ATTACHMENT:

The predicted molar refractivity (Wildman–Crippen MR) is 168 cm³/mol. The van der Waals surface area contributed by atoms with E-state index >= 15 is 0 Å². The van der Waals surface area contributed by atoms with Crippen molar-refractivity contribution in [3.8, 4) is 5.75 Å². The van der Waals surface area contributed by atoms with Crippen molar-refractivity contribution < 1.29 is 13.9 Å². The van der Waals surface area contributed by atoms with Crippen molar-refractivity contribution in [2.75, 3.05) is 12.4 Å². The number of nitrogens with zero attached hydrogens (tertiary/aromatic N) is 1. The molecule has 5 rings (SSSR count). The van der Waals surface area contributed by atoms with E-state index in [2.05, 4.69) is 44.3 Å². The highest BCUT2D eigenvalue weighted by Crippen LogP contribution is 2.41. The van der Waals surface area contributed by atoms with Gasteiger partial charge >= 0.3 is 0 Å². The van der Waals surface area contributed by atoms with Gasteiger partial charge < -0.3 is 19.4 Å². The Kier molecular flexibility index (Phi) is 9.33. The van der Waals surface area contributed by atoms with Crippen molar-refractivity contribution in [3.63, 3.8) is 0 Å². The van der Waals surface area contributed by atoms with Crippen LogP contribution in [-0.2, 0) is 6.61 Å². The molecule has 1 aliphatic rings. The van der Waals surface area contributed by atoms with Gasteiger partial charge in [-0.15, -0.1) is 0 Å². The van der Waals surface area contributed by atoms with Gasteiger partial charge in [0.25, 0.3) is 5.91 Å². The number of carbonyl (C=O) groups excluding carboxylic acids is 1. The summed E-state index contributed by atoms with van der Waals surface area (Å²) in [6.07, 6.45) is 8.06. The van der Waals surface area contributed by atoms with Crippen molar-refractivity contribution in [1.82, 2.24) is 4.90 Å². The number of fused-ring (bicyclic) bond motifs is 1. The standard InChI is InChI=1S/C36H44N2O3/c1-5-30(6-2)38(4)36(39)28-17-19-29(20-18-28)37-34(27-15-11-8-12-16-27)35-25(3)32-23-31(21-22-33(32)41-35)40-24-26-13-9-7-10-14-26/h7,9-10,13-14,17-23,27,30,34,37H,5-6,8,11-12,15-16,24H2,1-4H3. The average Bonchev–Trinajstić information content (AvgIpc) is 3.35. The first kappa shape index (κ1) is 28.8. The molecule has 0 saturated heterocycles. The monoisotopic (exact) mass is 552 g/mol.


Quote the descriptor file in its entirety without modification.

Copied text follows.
The predicted molar refractivity (Wildman–Crippen MR) is 168 cm³/mol. The van der Waals surface area contributed by atoms with E-state index >= 15 is 0 Å². The van der Waals surface area contributed by atoms with Crippen molar-refractivity contribution in [3.8, 4) is 5.75 Å². The van der Waals surface area contributed by atoms with Crippen molar-refractivity contribution < 1.29 is 13.9 Å². The van der Waals surface area contributed by atoms with Crippen molar-refractivity contribution in [2.75, 3.05) is 12.4 Å². The number of nitrogens with zero attached hydrogens (tertiary/aromatic N) is 1. The molecule has 5 rings (SSSR count). The van der Waals surface area contributed by atoms with E-state index in [2.05, 4.69) is 44.3 Å². The highest BCUT2D eigenvalue weighted by Crippen LogP contribution is 2.41. The van der Waals surface area contributed by atoms with Gasteiger partial charge >= 0.3 is 0 Å². The van der Waals surface area contributed by atoms with Gasteiger partial charge < -0.3 is 19.4 Å². The Kier molecular flexibility index (Phi) is 9.33. The van der Waals surface area contributed by atoms with Crippen molar-refractivity contribution in [3.63, 3.8) is 0 Å². The van der Waals surface area contributed by atoms with Crippen LogP contribution in [-0.2, 0) is 6.61 Å². The molecule has 1 aliphatic rings. The van der Waals surface area contributed by atoms with Gasteiger partial charge in [-0.15, -0.1) is 0 Å². The van der Waals surface area contributed by atoms with Gasteiger partial charge in [0.25, 0.3) is 5.91 Å². The number of carbonyl (C=O) groups excluding carboxylic acids is 1. The summed E-state index contributed by atoms with van der Waals surface area (Å²) in [6.07, 6.45) is 8.06. The van der Waals surface area contributed by atoms with Crippen molar-refractivity contribution in [1.82, 2.24) is 4.90 Å². The number of fused-ring (bicyclic) bond motifs is 1. The standard InChI is InChI=1S/C36H44N2O3/c1-5-30(6-2)38(4)36(39)28-17-19-29(20-18-28)37-34(27-15-11-8-12-16-27)35-25(3)32-23-31(21-22-33(32)41-35)40-24-26-13-9-7-10-14-26/h7,9-10,13-14,17-23,27,30,34,37H,5-6,8,11-12,15-16,24H2,1-4H3. The average Bonchev–Trinajstić information content (AvgIpc) is 3.35. The first kappa shape index (κ1) is 28.8. The molecule has 0 saturated heterocycles. The monoisotopic (exact) mass is 552 g/mol.